Syndrome of inappropriate ADH secretion is a situation where the ADH hypersecretion is... inapropriate... in contrast to all the other situations where it might be elevated "appropriately". Now, one must acknowledge that a raised ADH level is a perfectly reasonable response to hypovolemia, but it is difficult to use the word "appropriate" to describe ADH elevation in states of apparent volume depletion such as cirrhosis, congestive cardiac failure or myxoedema. The name "syndrome of inconvenient ADH secretion" might have been better, and we can still keep the acronym.
As one might imagine, elevated vasopressin levels tend to result in water retention, and a dilutional hyponatremia develops. These patients have no way of increasing their water excretion in response to an increased water intake.The urinary mechanisms of solute excretion remain intact, hence the high urinary sodium.
The college loves SIADH. Among causes of hyponatremia, it is over-represented in the SAQs:
Unfortunately, Oh's Manual only devotes one paragraph to this condition. Its wedged in between an expansive treatise on TURP syndrome and an even shorter paragraph on cerebral salt wasting.
Ectopic ADH production
The key feature if hypovolemia. These patients are dry and they produce a high urine output; in contrast SIADH patients are normovolemic, and have low urine output. The trick to discriminating between these two conditions lies in the ability to demonstrate that the body fluid volume is decreased. In both conditions the ADH level is elevated, but in cerebral salt wasting the ADH is elevated appropriately because the patient is hypovolemic, and so it cannot possibly be SIADH by definition.
Now, this statement is not to be taken as an endorsement of CSW as a genuine disease state; many smarter people with serious endocrinology cred argue that it may not exist. The controversy is discussed in greater detail in the Required Reading chapter on cerebral salt wasting from the Neurology and Neurosurgery section.
Mitchell H Rosner (2012), in his homage to a novel vaptan agent, has an excellent table of the different therapeutic options, which I have shamelessly plagiarised below:
|Fluid restriction||Simple, easily implemented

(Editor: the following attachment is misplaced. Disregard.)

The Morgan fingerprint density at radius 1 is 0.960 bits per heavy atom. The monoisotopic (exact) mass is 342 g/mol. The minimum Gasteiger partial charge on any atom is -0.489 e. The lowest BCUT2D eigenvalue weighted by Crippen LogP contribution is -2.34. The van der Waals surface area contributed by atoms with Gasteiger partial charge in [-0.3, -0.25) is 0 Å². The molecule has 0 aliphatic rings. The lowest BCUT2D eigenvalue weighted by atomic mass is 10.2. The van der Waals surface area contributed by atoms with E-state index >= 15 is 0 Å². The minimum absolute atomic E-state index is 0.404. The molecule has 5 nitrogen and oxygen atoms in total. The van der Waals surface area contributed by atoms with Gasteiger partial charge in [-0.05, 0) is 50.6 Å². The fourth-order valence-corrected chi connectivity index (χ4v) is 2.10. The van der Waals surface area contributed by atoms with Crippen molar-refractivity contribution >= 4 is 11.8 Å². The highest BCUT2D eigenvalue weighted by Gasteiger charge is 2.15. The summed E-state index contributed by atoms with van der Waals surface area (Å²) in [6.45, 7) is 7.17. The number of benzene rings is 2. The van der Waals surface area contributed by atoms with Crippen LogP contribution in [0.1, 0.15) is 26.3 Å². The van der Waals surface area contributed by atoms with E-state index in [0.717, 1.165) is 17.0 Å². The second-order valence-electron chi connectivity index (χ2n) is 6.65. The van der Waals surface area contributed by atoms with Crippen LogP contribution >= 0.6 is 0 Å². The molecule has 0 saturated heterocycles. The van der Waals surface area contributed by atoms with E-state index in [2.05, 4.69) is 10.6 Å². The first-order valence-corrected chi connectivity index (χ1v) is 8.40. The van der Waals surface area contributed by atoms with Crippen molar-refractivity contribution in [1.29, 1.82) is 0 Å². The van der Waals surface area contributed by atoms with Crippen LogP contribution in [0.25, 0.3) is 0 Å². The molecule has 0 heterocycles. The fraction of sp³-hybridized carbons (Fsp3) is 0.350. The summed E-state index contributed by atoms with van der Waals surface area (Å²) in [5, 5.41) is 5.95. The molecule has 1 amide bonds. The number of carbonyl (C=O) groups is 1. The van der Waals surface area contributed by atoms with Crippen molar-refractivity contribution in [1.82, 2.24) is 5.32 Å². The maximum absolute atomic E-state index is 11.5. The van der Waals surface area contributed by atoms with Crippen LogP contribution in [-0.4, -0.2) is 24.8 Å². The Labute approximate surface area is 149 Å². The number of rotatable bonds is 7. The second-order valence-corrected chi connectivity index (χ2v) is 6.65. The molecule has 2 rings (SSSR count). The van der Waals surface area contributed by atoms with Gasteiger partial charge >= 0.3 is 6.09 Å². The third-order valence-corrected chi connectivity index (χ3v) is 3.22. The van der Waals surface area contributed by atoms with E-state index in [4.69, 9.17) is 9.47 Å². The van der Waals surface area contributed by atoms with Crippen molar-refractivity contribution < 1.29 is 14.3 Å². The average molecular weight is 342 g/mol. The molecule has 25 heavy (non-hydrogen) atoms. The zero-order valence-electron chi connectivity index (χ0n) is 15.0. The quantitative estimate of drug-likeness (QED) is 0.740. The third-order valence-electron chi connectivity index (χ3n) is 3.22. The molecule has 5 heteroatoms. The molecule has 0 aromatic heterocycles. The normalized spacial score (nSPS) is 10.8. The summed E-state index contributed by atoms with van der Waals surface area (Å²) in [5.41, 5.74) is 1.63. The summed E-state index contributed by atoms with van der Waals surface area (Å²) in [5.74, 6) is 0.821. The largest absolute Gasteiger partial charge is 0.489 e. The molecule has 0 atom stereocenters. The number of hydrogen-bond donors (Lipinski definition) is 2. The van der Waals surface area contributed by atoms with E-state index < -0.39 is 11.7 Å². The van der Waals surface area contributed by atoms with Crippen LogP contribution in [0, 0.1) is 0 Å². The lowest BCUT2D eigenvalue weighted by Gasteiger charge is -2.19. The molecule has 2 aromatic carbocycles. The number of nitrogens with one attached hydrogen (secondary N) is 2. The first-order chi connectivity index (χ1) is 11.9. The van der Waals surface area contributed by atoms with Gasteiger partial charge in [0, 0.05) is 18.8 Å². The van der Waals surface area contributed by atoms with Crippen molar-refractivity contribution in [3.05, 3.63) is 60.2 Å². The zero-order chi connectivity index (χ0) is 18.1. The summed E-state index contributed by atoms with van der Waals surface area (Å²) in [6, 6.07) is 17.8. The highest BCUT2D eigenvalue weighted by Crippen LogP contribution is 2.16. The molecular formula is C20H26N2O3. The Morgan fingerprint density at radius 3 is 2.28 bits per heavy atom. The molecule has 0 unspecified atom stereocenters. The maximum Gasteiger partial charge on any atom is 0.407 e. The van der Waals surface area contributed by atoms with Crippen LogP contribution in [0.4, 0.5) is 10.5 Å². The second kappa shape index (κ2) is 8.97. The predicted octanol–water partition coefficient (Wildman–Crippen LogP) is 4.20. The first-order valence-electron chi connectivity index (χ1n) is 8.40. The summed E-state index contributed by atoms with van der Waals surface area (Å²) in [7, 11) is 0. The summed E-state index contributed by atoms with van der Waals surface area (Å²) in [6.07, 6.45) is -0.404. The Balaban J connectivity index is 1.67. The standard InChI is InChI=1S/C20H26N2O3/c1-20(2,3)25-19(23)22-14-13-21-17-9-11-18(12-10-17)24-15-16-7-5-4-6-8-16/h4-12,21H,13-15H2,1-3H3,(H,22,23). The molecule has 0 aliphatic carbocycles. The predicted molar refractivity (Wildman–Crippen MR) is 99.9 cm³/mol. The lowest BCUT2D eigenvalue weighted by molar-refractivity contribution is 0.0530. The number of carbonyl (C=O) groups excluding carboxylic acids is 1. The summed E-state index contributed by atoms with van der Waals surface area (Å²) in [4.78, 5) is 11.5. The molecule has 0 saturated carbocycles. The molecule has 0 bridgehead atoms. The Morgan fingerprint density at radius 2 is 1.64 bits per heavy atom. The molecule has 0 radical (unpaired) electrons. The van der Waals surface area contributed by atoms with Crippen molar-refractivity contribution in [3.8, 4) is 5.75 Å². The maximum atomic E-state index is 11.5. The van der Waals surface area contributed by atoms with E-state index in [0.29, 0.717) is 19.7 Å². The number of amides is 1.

Can be useful in patients with urine osmolality <400–600 mosmol/kg
|Minimally effective and requires several days to achieve correction
Hard for patients to remain compliant
|Demeclocycline||Effective in raising serum sodium||Slow response
|Loop diuretics with or without salt supplementation||May allow relaxation of fluid restriction and decreases urine-concentrating ability||Requires careful titration and monitoring
Risk for other electrolyte abnormalities
|Urea||Effective and inexpensive||Palatability
|Hypertonic (3%) saline||Effective for severe acute and symptomatic chronic hyponatremia||Risk of overly rapid correction
Requires careful, intensive monitoring
|Vasopressin receptor antagonists||Targets excessive arginine vasopressin
Safe and effective
Predictable rise in sodium values
No risk for concomitant electrolyte disorders
Requires close monitoring of serum sodium at initiation with inpatient admission
Usually, fluid restriction is enough - but it is distasteful: people are thirsty, and want to drink; it seems cruel to forbid nanna her extra cup of tea. Moreover, sometimes you just can't fluid restrict somebody (see the SAH section below). Ergo, one resorts to pharmacological measures. Question 29 from the first paper of 2015 asked for specific drug options. These may include:
Gross (2012) discusses these options in more detail in his article.
Question 30 from the first paper of 2022 asked the candidates what they were planning to do with a patient whose sodium was trivially depressed (126 mmol/L) and who had a high grade subarachnoid haemorrhage. The problem is, whereas normally you would fluid-restrict these patients, in this scenario you wouldn't want to do that, because hypovolemia promotes vasospasm. Also, you can't just leave it and monitor them, as for these people hyponatremia is associated with a poor outcome. Thus, you're forced to replace the sodium intravenously, while maintaining a high or normal fluid balance.
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